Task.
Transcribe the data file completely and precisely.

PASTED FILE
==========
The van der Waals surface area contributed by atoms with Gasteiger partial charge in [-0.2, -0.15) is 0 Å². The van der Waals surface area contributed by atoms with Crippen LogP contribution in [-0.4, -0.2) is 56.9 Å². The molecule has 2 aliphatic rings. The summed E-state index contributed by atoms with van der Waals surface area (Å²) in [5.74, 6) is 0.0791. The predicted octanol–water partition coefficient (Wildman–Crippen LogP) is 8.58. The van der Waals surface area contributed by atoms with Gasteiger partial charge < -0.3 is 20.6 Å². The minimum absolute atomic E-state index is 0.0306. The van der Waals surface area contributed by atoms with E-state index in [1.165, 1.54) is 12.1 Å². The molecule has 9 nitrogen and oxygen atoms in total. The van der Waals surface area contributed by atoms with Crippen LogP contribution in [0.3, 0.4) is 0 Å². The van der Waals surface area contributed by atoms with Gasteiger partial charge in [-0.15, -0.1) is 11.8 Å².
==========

The van der Waals surface area contributed by atoms with Gasteiger partial charge in [-0.2, -0.15) is 0 Å². The van der Waals surface area contributed by atoms with Crippen LogP contribution in [-0.4, -0.2) is 56.9 Å². The molecule has 2 aliphatic rings. The summed E-state index contributed by atoms with van der Waals surface area (Å²) in [5.74, 6) is 0.0791. The predicted octanol–water partition coefficient (Wildman–Crippen LogP) is 8.58. The van der Waals surface area contributed by atoms with Gasteiger partial charge < -0.3 is 20.6 Å². The minimum absolute atomic E-state index is 0.0306. The van der Waals surface area contributed by atoms with E-state index in [1.165, 1.54) is 12.1 Å². The molecule has 9 nitrogen and oxygen atoms in total. The van der Waals surface area contributed by atoms with Crippen LogP contribution in [0.3, 0.4) is 0 Å². The van der Waals surface area contributed by atoms with Gasteiger partial charge in [-0.15, -0.1) is 11.8 Å².